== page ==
Beloved, Toni Morrison's Nobel Prize winning novel, is a masterfully written book in which the characters must deal with a past that perpetually haunts them. This haunting, in the form of a twenty year old ghost named Beloved, not only stalks them in the spirit, but also in the flesh. Beloved, both in story and in character hides the truth in simple ways and convinces those involved that the past never leaves, it only becomes part of who they are. This contortion of truth does not allow any character to escape. Each one hides and runs from the brutality of slavery, yet cannot escape it's heritage. Set in the post-Civil War era of the rural Ohio back roads, each protagonist faces the fact that through Beloved's return they must deal with the ties of the past and the prosperity of the future. And after dealing with those memories that don't let them go, they can move on with their lives. Beloved, the ghostly character, drives this story of Sethe, Denver, and Paul D. to an exploding end of triumph and unity.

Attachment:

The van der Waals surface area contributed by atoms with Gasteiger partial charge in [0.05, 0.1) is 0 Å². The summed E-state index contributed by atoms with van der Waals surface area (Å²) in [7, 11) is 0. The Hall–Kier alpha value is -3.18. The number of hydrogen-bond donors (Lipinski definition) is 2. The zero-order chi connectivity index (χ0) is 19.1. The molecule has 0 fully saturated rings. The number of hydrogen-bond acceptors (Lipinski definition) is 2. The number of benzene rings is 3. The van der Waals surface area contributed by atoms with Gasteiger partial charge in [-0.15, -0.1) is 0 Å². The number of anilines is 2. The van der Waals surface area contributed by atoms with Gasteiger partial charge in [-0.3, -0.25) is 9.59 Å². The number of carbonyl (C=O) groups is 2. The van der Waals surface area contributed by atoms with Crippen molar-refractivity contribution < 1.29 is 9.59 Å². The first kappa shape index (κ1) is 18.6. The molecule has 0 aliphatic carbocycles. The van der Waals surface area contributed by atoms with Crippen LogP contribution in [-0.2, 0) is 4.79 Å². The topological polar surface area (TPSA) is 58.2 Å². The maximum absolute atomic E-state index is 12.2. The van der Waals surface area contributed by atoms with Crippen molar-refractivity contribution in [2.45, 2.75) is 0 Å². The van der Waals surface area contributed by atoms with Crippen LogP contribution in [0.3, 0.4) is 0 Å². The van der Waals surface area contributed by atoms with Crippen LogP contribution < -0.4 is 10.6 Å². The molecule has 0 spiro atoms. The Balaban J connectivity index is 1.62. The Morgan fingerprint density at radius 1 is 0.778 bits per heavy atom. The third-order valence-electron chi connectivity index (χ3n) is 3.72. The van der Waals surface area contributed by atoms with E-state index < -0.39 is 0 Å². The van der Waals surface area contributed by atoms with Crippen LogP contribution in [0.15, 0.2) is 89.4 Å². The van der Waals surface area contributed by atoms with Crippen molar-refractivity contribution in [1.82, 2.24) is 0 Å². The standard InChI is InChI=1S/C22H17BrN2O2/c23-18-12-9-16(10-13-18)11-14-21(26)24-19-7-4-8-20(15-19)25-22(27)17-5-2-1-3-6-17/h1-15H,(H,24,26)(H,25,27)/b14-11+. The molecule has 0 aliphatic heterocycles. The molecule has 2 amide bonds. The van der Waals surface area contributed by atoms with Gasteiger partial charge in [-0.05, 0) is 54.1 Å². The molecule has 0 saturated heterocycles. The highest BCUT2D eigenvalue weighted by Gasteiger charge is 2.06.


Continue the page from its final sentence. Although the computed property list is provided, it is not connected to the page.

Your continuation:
The story of Sethe is taken from a true story of a woman who did escape from slavery only to be caught by her past. In Morrison's own words in an interview with Gloria Naylor, she concedes that Sethe is an intriguing character taken from a true account:
I had an idea that I didn't know was a book idea. . . . One was a newspaper clipping about a woman named
Margaret Garner in 1851. It said that the Abolitionists made a great deal out of her case because she had escaped from
Kentucky with her four children. She had run off into a little woodshed right outside her house to kill them because she
had been caugh...
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...Toni Morrison's Novels. University of Georgia Press: Athens, 1993.
Lacan, Jaques. The Purloined Letter. Trans. Jeffery Mahlman. Baltimore: Johns Hopkins University Press, 1988.
Morrison, Toni. Beloved. New York, Penguin Books USA Inc, 1988.
Schmidt, R. G. Hearing, Calling, and Naming: Aspects of NOMMO in Toni Morrison's Beloved. Web. 5 May 2015.
Taylor-Guthrie, Dannille, ed. Conversations With Toni Morrison. Jackson: University Press of Mississippi, 1994.
Teish, Luisan. Jambalaya, The Natural Woman's Book. San Francisco; Harper Collins Publishers, 1988.
"Slavery, Ghosts, and Beloved: Crash Course Literature 214." John Green, Editor Crash Course. N.p., 29 May 2014. Web. 17 April 2015.
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